One general explanation is that the emphasis on ideology comes at the expense of the quality and aesthetic components of the work. What occurs, presumably, is that when those in charge must choose between making an ideological point and something that improves the aesthetic quality of a work, they will choose the ideological point. For example, the plot might contain forced and implausible events included to make a statement, even when doing so damages the story. As another example, a character arc might be abruptly terminated or abandoned because it would lead to a message contrary to the ideology that the work is intended to present.

On the face of it, this seems to be a good explanation of how “wokeness” could harm a movie. However, it is actually just a statement of the obvious: if aesthetic decisions are made on the basis of considerations outside of aesthetics, this will tend to lower the aesthetic quality of a work of art. While this would apply to a “woke” ideology, it would also apply to non-ideological concerns like costs or the desire to include product placements. For example, while an expensive special effect might make for a better movie, that effect might be cancelled due to the expense, thus making the work worse than it would have been.

It must also be pointed out that this applies to ideologies on the right. A good recent example is Lady Ballers. While “the left” has been critical of its anti-trans ideology and sexism, an analysis of the work as a work of art lays bare the problems that arise when ideology is chosen over aesthetic considerations.  Critics of God is Not Dead have also made similar points, noting that the antagonists are carboard caricatures created in service of the film’s message.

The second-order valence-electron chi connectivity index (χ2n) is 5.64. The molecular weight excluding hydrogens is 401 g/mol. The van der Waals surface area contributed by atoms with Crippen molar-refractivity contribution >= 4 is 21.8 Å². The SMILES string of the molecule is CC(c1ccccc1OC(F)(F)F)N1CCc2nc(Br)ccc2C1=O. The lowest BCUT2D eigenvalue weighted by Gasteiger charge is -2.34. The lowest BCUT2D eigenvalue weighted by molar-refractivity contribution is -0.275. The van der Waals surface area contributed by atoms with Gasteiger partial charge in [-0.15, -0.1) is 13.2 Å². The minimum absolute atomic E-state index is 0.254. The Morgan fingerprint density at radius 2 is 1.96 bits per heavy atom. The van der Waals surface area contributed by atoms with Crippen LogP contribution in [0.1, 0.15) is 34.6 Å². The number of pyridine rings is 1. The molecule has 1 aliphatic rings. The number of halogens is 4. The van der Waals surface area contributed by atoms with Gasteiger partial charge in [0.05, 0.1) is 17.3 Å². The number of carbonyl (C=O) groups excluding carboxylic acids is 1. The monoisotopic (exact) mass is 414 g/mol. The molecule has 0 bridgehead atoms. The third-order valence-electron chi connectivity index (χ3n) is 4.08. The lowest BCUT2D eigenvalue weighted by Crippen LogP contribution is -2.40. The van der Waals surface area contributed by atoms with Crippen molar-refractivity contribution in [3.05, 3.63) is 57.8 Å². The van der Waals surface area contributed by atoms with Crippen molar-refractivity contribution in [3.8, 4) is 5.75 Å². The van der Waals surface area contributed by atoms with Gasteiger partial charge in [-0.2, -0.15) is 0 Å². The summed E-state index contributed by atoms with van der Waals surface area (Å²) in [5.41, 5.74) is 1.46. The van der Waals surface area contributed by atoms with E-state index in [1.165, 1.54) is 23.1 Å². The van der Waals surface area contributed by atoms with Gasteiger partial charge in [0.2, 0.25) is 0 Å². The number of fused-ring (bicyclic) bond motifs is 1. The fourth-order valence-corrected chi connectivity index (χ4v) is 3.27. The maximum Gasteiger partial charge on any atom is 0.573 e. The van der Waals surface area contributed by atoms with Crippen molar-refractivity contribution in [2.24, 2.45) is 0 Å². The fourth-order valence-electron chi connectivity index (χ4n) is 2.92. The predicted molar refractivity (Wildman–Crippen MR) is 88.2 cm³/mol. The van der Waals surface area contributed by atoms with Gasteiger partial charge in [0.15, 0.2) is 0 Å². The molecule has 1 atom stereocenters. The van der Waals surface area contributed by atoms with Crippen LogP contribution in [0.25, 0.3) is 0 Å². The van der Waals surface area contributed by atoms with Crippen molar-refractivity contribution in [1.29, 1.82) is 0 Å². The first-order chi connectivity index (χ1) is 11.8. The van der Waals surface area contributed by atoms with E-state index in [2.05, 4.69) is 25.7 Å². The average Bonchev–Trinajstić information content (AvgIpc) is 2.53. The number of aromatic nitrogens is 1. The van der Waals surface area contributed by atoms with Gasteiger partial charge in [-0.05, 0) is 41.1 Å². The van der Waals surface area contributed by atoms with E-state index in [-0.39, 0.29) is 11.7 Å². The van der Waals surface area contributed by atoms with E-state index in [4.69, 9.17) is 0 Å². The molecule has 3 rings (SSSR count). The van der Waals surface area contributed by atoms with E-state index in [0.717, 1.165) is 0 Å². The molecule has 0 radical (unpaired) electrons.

As such, the “anti-woke” critics are right that putting ideology over aesthetics can harm the aesthetics of a work; but this applies to all ideologies—even their own.  As such, while “woke” ideology could harm a work of art, this is not unique to “wokeness” but is simply a statement of the obvious fact that making aesthetic decisions based on non-aesthetic considerations can lower the aesthetic quality of a work. At best, the anti-woke critics could claim that some works might have been harmed by choosing ideology over aesthetic considerations—but this hardly shows that wokeness is ruining art. Rather, it just states the obvious: bad aesthetic decisions lead to bad works of art, regardless of whether the cause is ideological, budgetary, or a lack of talent.